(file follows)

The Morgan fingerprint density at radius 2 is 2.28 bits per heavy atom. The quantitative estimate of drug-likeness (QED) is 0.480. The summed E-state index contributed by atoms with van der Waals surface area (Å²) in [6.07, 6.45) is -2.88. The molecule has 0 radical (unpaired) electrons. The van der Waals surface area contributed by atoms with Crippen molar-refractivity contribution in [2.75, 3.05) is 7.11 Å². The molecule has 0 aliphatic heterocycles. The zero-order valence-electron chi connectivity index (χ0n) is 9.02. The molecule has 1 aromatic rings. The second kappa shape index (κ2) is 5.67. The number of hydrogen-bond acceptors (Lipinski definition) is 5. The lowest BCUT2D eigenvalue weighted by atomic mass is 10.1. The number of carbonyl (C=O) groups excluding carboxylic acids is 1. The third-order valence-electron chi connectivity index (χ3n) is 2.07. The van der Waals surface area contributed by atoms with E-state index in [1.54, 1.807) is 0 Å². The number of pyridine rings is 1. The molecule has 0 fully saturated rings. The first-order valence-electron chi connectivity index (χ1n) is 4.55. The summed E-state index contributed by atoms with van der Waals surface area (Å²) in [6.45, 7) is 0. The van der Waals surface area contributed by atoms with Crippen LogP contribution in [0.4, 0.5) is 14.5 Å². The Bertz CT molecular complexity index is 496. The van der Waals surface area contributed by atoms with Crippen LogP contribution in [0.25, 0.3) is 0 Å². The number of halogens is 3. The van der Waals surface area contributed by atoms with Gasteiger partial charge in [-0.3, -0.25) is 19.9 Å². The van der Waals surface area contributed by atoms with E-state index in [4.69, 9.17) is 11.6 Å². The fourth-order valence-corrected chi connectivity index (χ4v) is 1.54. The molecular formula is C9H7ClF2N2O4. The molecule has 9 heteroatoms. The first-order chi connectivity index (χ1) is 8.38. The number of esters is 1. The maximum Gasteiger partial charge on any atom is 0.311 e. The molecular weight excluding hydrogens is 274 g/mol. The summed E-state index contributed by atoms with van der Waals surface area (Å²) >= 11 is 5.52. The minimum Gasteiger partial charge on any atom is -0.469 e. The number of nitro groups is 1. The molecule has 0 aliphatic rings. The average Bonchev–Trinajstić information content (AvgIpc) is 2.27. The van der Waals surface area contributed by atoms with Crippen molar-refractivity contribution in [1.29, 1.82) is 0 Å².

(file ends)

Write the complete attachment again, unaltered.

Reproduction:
The Morgan fingerprint density at radius 2 is 2.28 bits per heavy atom. The quantitative estimate of drug-likeness (QED) is 0.480. The summed E-state index contributed by atoms with van der Waals surface area (Å²) in [6.07, 6.45) is -2.88. The molecule has 0 radical (unpaired) electrons. The van der Waals surface area contributed by atoms with Crippen molar-refractivity contribution in [2.75, 3.05) is 7.11 Å². The molecule has 0 aliphatic heterocycles. The zero-order valence-electron chi connectivity index (χ0n) is 9.02. The molecule has 1 aromatic rings. The second kappa shape index (κ2) is 5.67. The number of hydrogen-bond acceptors (Lipinski definition) is 5. The lowest BCUT2D eigenvalue weighted by atomic mass is 10.1. The number of carbonyl (C=O) groups excluding carboxylic acids is 1. The third-order valence-electron chi connectivity index (χ3n) is 2.07. The van der Waals surface area contributed by atoms with E-state index in [1.54, 1.807) is 0 Å². The number of pyridine rings is 1. The molecule has 0 fully saturated rings. The first-order valence-electron chi connectivity index (χ1n) is 4.55. The summed E-state index contributed by atoms with van der Waals surface area (Å²) in [6.45, 7) is 0. The van der Waals surface area contributed by atoms with Crippen LogP contribution in [0.4, 0.5) is 14.5 Å². The Bertz CT molecular complexity index is 496. The van der Waals surface area contributed by atoms with Crippen LogP contribution in [0.25, 0.3) is 0 Å². The number of halogens is 3. The van der Waals surface area contributed by atoms with Gasteiger partial charge in [-0.3, -0.25) is 19.9 Å². The van der Waals surface area contributed by atoms with E-state index in [4.69, 9.17) is 11.6 Å². The fourth-order valence-corrected chi connectivity index (χ4v) is 1.54. The molecular formula is C9H7ClF2N2O4. The molecule has 9 heteroatoms. The first-order chi connectivity index (χ1) is 8.38. The number of esters is 1. The maximum Gasteiger partial charge on any atom is 0.311 e. The molecular weight excluding hydrogens is 274 g/mol. The summed E-state index contributed by atoms with van der Waals surface area (Å²) >= 11 is 5.52. The minimum Gasteiger partial charge on any atom is -0.469 e. The number of nitro groups is 1. The molecule has 0 aliphatic rings. The average Bonchev–Trinajstić information content (AvgIpc) is 2.27. The van der Waals surface area contributed by atoms with Crippen molar-refractivity contribution in [1.29, 1.82) is 0 Å².